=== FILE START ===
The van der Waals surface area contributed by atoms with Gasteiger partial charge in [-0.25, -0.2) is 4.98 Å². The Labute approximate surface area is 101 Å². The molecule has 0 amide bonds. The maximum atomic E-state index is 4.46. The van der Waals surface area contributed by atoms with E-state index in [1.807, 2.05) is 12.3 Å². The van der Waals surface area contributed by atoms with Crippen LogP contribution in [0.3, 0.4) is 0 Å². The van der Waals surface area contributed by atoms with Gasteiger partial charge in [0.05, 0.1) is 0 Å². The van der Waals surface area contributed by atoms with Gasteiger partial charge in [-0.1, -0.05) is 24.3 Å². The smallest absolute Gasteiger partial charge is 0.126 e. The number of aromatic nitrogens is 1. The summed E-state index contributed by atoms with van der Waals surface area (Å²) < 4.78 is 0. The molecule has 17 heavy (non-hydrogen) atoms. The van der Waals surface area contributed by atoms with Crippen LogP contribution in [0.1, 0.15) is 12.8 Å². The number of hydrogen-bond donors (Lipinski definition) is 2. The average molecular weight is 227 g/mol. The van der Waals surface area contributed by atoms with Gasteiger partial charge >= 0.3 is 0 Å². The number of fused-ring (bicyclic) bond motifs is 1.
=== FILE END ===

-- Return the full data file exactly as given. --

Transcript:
The van der Waals surface area contributed by atoms with Gasteiger partial charge in [-0.25, -0.2) is 4.98 Å². The Labute approximate surface area is 101 Å². The molecule has 0 amide bonds. The maximum atomic E-state index is 4.46. The van der Waals surface area contributed by atoms with E-state index in [1.807, 2.05) is 12.3 Å². The van der Waals surface area contributed by atoms with Crippen LogP contribution in [0.3, 0.4) is 0 Å². The van der Waals surface area contributed by atoms with Gasteiger partial charge in [0.05, 0.1) is 0 Å². The van der Waals surface area contributed by atoms with Gasteiger partial charge in [-0.1, -0.05) is 24.3 Å². The smallest absolute Gasteiger partial charge is 0.126 e. The number of aromatic nitrogens is 1. The summed E-state index contributed by atoms with van der Waals surface area (Å²) < 4.78 is 0. The molecule has 17 heavy (non-hydrogen) atoms. The van der Waals surface area contributed by atoms with Crippen LogP contribution in [0.1, 0.15) is 12.8 Å². The number of hydrogen-bond donors (Lipinski definition) is 2. The average molecular weight is 227 g/mol. The van der Waals surface area contributed by atoms with Gasteiger partial charge >= 0.3 is 0 Å². The number of fused-ring (bicyclic) bond motifs is 1.